What was left of Foy's mouth moved. His throat must have been all blisters too. I couldn't hear what he was trying so hard to say.

Riddell didn't either. He bent down. "What is it, lad?"

It was a stupid question that Marrs had asked; and the answer cost too much. Foy's struggle made me look away. In the corner hissing men were lashed tight to their beds, their raw, blistered tongues protruding. I looked away quick, and that's when I saw them.

They were just standing there, Bobby. Not pale like you'd expect, but hazy all the same, like they didn't have as much stuffing as the living. God. There were so many. They must have stood more than a company strong, shoulder to shoulder. A silent parade of dead men.

A shock wave of despair went through me. Not my despair, but theirs. I felt their loneliness. Their confusion. Felt the combined fear of over two hundred strong. And through that attack of emotion came a barrage of other people's memories, too--hand me downs, all sepia and faded: snatches of nursery rhymes I'd never known, a fierce mother-bond at the sight of a woman I'd never seen. Dozens of little boys and little girls, pictures of my children, each and every one of them a stranger. Grimy English streets and smoke-filled pubs. Wide sleet-spattered moors. Trout fishing with a father who loved me.

I felt a tug at my sleeve. Heard Marrs's concerned, "You all right, Stanhope? Need some fresh air, then?"

I shut my eyes quick. When I opened them, the ghosties were gone.

I left, too. Left Foy with his prolonged and hideous dying. In the fresh air of the yard I bent double, sucking air. A passing nurse eyed me. I stood up again and started walking fast, past the surgical hut, toward the road.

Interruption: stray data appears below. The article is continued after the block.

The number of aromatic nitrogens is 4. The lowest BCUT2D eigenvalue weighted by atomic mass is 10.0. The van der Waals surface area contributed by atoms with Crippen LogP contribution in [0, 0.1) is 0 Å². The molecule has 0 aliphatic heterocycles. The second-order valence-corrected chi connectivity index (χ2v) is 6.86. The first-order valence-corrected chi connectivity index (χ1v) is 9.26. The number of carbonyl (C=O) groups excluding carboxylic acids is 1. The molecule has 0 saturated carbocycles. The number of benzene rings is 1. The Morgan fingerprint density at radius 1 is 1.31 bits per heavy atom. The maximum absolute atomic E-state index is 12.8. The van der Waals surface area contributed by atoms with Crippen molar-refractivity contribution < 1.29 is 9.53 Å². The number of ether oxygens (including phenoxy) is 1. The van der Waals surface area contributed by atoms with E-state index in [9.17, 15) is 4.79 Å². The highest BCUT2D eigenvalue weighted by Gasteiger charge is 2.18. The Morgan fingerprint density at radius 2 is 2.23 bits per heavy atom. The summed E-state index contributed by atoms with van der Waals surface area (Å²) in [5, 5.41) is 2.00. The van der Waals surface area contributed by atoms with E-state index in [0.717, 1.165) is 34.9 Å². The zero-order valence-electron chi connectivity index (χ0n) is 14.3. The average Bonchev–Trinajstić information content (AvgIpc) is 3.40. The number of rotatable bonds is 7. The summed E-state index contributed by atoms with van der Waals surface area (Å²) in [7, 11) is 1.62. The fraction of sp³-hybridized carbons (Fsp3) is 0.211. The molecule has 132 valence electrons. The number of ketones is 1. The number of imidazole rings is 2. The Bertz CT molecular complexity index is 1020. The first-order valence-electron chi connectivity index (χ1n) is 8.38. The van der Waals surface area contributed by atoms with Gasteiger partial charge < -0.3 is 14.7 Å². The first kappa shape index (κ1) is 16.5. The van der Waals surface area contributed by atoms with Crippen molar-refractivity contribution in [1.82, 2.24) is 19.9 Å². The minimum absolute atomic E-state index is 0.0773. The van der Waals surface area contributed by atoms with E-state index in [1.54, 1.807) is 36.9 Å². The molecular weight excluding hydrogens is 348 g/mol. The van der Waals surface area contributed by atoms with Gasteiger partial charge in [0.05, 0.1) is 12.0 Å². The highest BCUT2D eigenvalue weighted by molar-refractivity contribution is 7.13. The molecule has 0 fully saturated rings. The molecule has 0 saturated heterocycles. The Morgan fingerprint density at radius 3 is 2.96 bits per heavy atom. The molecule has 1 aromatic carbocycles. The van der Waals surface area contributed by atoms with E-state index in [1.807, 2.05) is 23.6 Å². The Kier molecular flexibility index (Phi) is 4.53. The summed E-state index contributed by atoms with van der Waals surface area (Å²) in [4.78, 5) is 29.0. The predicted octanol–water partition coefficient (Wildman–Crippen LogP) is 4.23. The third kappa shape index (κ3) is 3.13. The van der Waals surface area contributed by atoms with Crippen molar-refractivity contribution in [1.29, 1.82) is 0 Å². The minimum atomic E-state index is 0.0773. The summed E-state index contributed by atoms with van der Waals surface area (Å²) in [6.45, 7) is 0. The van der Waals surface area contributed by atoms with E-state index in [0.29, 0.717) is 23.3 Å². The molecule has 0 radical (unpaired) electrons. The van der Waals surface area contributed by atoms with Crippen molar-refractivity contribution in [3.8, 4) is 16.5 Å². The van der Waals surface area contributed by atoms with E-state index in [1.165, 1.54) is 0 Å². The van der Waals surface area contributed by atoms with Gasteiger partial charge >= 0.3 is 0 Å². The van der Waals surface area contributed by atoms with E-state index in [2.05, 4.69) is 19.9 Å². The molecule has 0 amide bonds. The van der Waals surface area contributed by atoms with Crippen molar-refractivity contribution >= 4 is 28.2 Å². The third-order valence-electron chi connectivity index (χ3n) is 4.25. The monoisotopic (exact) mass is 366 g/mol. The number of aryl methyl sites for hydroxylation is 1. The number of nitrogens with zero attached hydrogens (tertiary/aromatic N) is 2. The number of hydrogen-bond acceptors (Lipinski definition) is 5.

O'Shaughnessy's call stopped me. "Travis!"

I watched him scurry over the grass. He had a purple stole over his shoulders. It flapped, its embossing scattering the light. He was holding a Bible in both his hands. When he reached me, he didn't speak. All around that meadow I could hear the low, sad song of the wounded.

"Magnificat," I said.

He cocked his head and squinted, a gesture so near to what Foy had done that ice balled up in my belly: O'Shaughnessy trying to see me through the crust the both of us had built.

"Tell me what it says."

He smiled. "Ah. 'My soul doth magnify the Lord,' lad. 'And my spirit hath rejoiced.' Was that what you were seeking?"

"Yeah. Thanks." Nearby were piles of garbage from surgery: red mountains of gauze; a blue-white arm, its graceful fingers splayed.

"Will you not sit down and have a chat with me, Travis?"

I took a deep breath. Rotting flesh, but under that, the sweet smell of damp earth, the perfume of crushed grass.

"You've been to see Foy I take it?"

I nodded.

"Good that you did, lad. He'll be appreciating that."

Foy's slow march of the hours. None of us could go with him, not even those poor bastards whose screams had been stolen; not the ghosts who had already passed through these painful billets and were awaiting orders.

"A hard death," O'Shaughnessy said. "And hard to look at. Don't go blaming yourself for turning away."

Wide of the mark. Like Miller had been that time. Misunderstandings from men who should have known me better. "It makes me mad, sir. That's all."

"Don't be mad at God, lad. Wasn't Him sent Abner Foy to war. It was the British Army. And still, Travis, you see the horror of it surely, but you're a thinking man, and so I know you see the glory, too. Suffering the more to appreciate Heaven. Suffering as Christ Himself did. Seen that way, why, pain becomes a blessed thing."

"Should tell Foy. He'd like to know that."

"I have told him. I tell them all. Come now. I can see how distressed this has made you. Come. Sit down and let's have a chat."

Misunderstandings. He put his hand on my arm. I pushed it away. "You talked about things I told you private-like. I thought priests weren't supposed to do that."

"And what would that be?"

"About the whore. You told Miller, didn't you?"